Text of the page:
COLUMBUS, Miss. – “Intersections of Gender and Place,” which features artwork by four southern women artists, opened Oct. 11 at the Eugenia Summer Gallery located on the campus of Mississippi University for Women. The community is invited to the reception Friday, Oct. 19 from 5:30 p.m. to 7 p.m.
Featured artists include Meg Aubrey, Kate Kretz, Lesley Patterson-Marx and Whitney Stansell. The exhibit is the first in a planned series based on an earlier research topic by Dr. Beverly Joyce, MUW associate professor of art, according to Alex Stelioes-Wills, gallery director.
“I am very excited about this exhibition because these are four prominent regional artists who are on trajectory to become prominent national artists. They make contemporary work that is fresh, exciting, and challenging but also accessible to a general audience,” Stelioes-Wills said. “At the same time, each artist’s body of work contains an intelligent discussion about the issues of gender and sexuality. For each of them these issues are linked with the personal–where each of them is coming from in all senses of the phrase.”
Stelioes-Wills said he was a big fan of each of the artists. “I am anticipating all of the potential interconnections between themes and imagery. This exhibition is going to be fun, witty, beautiful and challenging (even shocking for some). I hope every gets a chance to see it.”
Aubrey is an Atlanta-based painter who was born and raised in Massachusetts. She has a master of fine arts from Savannah College of Art and Design and a bachelor of fine arts from Rhode Island School of Design. She has been awarded the Hambidge Residency Award from the Fulton County Arts Council, the Encore Series Award from Savannah College of Art and Design and was selected as a finalist for the Forward Arts Emerging Artist Award for 2011. She is a professor of foundations studies at Savannah College of Art and Design in Atlanta. Her current body of work examines and deconstructs the suburban environment she lives in, pulling apart the individual elements to tell stories of daily existence.
Patterson-Marx was born in in Louisville, Ky. She has a master of fine arts in studio art from the University of North Carolina, Chapel Hill, and a bachelor of arts in fine art from Murray State University in Murray, Ky. She has taught book arts and printmaking to high school students as a part-time instructor at the University School of Nashville. Her artwork has been featured in several publications, including Readymade Magazine and New American Paintings MFA Annual. Her work has been exhibited nationally in galleries including Wendy Cooper Gallery in Madison, Wis., and Cynthia Broan Gallery in New York City. She is represented in Nashville by Tag Gallery where she shows regularly.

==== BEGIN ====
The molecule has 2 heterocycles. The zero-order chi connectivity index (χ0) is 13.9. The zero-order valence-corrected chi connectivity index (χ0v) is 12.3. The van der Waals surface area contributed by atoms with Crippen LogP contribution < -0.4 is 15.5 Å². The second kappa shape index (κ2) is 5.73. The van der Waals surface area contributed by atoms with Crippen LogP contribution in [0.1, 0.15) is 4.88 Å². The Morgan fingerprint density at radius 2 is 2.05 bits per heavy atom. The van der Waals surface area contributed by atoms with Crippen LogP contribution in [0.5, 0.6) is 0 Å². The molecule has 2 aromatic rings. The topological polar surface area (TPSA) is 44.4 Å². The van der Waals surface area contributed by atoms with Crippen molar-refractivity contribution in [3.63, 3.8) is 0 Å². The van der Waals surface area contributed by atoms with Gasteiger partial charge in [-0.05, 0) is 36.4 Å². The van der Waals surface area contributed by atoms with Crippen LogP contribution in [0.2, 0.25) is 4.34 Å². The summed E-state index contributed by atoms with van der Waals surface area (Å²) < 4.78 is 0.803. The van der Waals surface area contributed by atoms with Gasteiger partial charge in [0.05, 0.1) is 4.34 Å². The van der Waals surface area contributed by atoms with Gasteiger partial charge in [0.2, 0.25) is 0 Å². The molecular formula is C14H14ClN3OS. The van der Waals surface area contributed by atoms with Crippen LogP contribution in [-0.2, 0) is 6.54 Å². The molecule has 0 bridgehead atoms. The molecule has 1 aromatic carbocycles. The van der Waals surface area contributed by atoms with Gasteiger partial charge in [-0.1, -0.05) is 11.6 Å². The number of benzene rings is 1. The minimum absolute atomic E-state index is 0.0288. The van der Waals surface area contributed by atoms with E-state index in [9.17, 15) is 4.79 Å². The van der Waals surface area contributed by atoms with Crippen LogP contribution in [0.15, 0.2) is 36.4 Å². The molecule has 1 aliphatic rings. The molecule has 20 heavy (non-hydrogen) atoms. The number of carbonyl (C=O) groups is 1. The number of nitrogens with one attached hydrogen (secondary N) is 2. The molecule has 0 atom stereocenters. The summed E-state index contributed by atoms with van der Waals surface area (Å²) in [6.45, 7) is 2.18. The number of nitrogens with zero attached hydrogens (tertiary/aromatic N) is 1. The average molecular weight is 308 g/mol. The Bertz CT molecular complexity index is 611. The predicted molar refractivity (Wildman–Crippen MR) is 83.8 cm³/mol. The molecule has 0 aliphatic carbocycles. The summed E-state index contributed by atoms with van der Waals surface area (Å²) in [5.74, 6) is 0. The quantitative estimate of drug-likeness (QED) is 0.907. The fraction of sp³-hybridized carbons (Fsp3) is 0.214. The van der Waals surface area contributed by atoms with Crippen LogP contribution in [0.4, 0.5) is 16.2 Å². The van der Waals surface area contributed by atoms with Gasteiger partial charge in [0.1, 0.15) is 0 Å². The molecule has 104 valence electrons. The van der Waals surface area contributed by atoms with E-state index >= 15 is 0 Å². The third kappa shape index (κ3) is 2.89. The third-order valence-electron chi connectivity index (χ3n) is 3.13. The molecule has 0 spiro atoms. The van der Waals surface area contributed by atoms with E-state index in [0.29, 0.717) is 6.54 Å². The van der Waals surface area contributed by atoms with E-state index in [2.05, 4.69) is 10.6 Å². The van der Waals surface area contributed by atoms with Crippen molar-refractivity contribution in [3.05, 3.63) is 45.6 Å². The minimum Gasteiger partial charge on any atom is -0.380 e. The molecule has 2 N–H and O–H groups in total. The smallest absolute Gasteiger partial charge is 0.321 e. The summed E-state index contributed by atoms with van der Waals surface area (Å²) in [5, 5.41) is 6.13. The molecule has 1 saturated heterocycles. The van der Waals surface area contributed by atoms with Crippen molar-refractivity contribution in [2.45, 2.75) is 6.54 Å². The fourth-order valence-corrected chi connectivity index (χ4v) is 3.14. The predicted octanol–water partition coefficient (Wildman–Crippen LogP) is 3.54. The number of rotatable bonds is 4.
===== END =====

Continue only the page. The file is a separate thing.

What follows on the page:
Stansell was born in Greenville, S.C. She received her from the University of Georgia in fiber arts and master of fine arts from the Savannah College of Art and Design-Atlanta in painting. She combines painting, drawing, fibers and printmaking to create work that explores memory, history and imagination. Her work has been reviewed in Art in America, The Atlantan, Creative Loafing, The Atlanta Journal and Constitution and the Atlanta Peach magazine’s 30th anniversary of Lucinda Bunnen’s Movers and Shakers in Georgia. She is an adjunct professor at the Art Institute of Atlanta and recently completed an artist residency at the Atlanta Printmakers Studio.
Kretz was born in Grove City, Pa. She has a master of fine arts in painting from the University of Georgia in Athens and a bachelor of fine arts in painting and drawing from Binghamton University in New York. Currently she teaches at the Montgomery College of Art and Design in Silver Spring, Md. Kretz has many national and international articles, books, catalogs and reviews to her credit including the Museum of Arts and Design in New York. Her artwork shows regularly at Hardcore Art Contemporary Space in Miami.
In talking about her research, Joyce said, “The collaborative project, `Intersections of Gender and Place’ grew out of an earlier research project I titled `Is There a Southern Voice in Feminist Art?’ Over the past several years, I have researched women artists throughout the South who focus on gender issues in their art, first to determine what constitutes feminist art today and second to discover the impact that living in the South has on the work. We have a strong tradition of Southern literature, and I wanted to find out if we had something comparable in the visual arts.”
The project will end with a large group show of about 20-30 artists projected for the 2015 Welty exhibition, which would become a traveling exhibition and book.
Stelioes-Wills said the gallery has made it a mission to promote southern women artists whenever it can and especially in Welty exhibitions.
He said, “This exhibition ties into our missions of promoting southern artists, regional artists and women artists. It also serves some of our other missions including exposing our students to sophisticated, challenging contemporary art, and bringing to Columbus prominent contemporary artists to help serve the campus and the greater community.”
“Intersections of Gender and Place” is a part of the signature Welty Series set for Oct. 18-20 to honor the university’s world-renowned alumna Eudora Welty. As a part of the series, MUW hosts the Eudora Welty Writers’ Symposium and the MUW Foundation sponsors the Welty Gala.
The show runs through Wednesday, Oct. 31. The Eugenia Summer Gallery is located on the southwest corner of the MUW campus, directly east of the Stark Recreation Center. The gallery is open 10 a.m. to 4 p.m., Monday through Friday.